Specit, I read through your posts and you are certainly Long. Nam Tai is lucky to have a loyal investor like you.
As one of the posters pointed out, this company is behaving as a founder owned private company. And I like the way another poster referred to Koo's compensation as "hide the pea".
Certainly this stock is mainly an institutional investor play, given no active IR don't see how its gets visibility on the retail side. Many of these inst. investors seeking to get international content in the portfolio or like you looking at the underlying assets.
I also looked at the make up of the board and the fact that P. Kellogg is on it gives some comfort and that he owns 12% of the company - probably a small play for him given he is on the Fortune 100 list. Other board members don't seem to have credibility outside of China or in the US.
However, this whole situation has to give you some doubts as well. Its one thing to have poor results. It is another to question the integrity and competence of the Chairman of the board and top paid Executive of the company. I refer to him like this as obviously he has more power than anyone else even if they call him the CFO - paid 5X more than the CEO.
I am long means I own the stock. I am short means I am short the stock. Oltherwise, I have no position in the stock.
The concept that I am long indicates loyalty is your invention.
As for the ongoing commentary about Koo's expenditures, I again state that the matter is way overblown and a stretch, at best, as an indicator of his corporate movitation.
There are numerous wealthy, eccentric spenders who are captain of the ship. It is the obligation of the BOD to consider these factors and they represent all shareholders.
<Certainly this stock is mainly an institutional investor play, given no active IR don't see how its gets visibility on the retail side.>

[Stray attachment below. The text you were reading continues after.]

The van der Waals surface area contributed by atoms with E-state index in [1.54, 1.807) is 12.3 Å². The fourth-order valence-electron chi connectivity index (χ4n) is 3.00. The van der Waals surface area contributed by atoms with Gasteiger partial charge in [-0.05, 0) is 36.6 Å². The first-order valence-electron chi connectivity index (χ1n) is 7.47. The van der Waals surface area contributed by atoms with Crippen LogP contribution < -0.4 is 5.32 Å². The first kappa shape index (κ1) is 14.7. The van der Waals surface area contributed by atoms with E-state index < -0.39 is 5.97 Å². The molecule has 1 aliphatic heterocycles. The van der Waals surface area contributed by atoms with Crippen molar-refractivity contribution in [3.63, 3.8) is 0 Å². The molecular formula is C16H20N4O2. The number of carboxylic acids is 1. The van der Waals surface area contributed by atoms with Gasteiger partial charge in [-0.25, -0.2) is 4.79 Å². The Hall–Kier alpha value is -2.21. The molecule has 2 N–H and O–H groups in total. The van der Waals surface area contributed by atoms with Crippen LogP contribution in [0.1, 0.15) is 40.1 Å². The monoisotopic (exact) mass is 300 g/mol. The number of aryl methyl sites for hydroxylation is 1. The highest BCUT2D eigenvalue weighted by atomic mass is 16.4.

You describe a condition which exists in many of the stocks I hold. With high frequency trading platforms accounting for 70-80% of all NYSE trading, many stocks are institutionally owned and retail underserved by IR. Nonetheless, if that is where I find the value, that is where I go.
As for having doubts about my investment in NTE sure I have doubts. In a word, no risk, no gain.
Thanks to all who posted. I was thinking of buying because of their asset value,etc,but have changed my plan. Koo is probably no different than most managements. Most with few exceptions are self serviing. Shareholders are not given bonuses,but everywhere we look there are bonuses be given out to management,even when performance is in the pits. The real cooks are in the high rise offices not on the street.
The company isn't perfect, but the value per share way more than makes up for a little payout to Koo in a couple years, which is a long ways away in the scope of things. I look on this as being a very low risk stock with potentially very high reward because of the asset value and conservative spending...they've done a great job at cost-cutting.